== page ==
Once operational, the plant will treat up to 70 million gallons of wastewater per day on stormy days, supplementing the West Point facility by diverting water that would have otherwise overwhelmed it.
According to Chris Mack, the project’s construction manager, the plant is expected to run about 20 times a year, based on current predictions for the frequency of rain events.
“Of course, for climate change resilience, the plant can be used more frequently to deal with more wet weather,” Mack said.
As the storms on the horizon get bigger, King County officials are looking for more time to prepare. In 2019, the county entered into negotiations with the Ecology Department and the EPA to revise the consent decree.
Negotiations are ongoing but, meanwhile, time may be running out for one crucial Puget Sound inhabitant.
Every October, a group of volunteers travels to Longfellow Creek, a West Seattle stream that connects Elliott Bay to the rest of Puget Sound.
The volunteers survey the health of coho salmon — and are finding, on average, that three in five are fatally sick.
Puget Soundkeeper Alliance, a nonprofit organization that monitors the health of waterways in the region, has been organizing these volunteers since 2015. It has been tracking “Urban Runoff Mortality Syndrome,” a deadly disease seen in salmon and caused by stormwater.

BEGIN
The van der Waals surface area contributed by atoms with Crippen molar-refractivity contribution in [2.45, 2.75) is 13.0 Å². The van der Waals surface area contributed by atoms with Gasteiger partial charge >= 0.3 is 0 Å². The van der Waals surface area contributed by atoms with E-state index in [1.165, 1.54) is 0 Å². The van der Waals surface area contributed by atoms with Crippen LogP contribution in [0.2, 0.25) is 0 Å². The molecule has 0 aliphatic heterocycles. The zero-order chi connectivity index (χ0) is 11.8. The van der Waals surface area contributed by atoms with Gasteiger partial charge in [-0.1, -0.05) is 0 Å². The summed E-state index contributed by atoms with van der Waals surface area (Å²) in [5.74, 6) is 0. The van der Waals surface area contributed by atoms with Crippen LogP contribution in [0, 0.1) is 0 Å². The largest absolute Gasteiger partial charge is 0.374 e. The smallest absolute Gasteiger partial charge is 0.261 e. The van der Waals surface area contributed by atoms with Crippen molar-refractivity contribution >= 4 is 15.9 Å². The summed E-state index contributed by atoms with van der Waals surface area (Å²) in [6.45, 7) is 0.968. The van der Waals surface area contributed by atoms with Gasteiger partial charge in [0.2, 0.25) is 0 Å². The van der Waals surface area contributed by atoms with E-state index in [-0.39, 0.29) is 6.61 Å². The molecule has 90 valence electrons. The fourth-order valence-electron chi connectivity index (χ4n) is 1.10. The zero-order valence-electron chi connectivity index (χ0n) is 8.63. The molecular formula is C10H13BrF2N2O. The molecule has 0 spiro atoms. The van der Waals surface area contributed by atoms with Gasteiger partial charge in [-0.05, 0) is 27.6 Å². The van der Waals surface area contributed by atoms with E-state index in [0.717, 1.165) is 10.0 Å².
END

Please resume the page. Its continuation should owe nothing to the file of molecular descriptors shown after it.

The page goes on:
Sean Dixon, executive director of Puget Soundkeeper, said the chemical responsible is an antioxidant used in rubber tires. When it rains in urban areas, the stormwater picks up the chemical — known as 6PPD-Quinone — before it enters the sewage system.
After large storms, untreated stormwater mixtures that contain 6PPD-Q flow through outfall pipes and into nearby streams.
“When coho salmon swim through creeks or streams or rivers where 6PPD-Q is present,” Dixon said, “the vast majority will die before they can reach the point in the stream where they're going to start their spawning.”
In previous years, surveyors have discovered pre-spawn mortality rates of up to 90% among female salmon, which Soundkeeper describes as “an alarmingly high statistic.”
For Dixon, the solution is prevention. He advocates more “green stormwater infrastructure” — a mix of plants, trees and soil that mimic nature and soak up rain before it can reach the sewer system.
Ideally, this green infrastructure complements traditional “gray” infrastructure, like detention tanks and storage tunnels, and would support projects like the Georgetown facility and the Ship Canal tunnel.
According to a 2021 report, Seattle has added green stormwater infrastructure in 8,000 locations across the city, and has incorporated it alongside regular sewage projects into its plan to meet the consent decree targets.
“If we reduce the amount of water that goes into the sewers in the first place,” Dixon said, “We solve the problem.”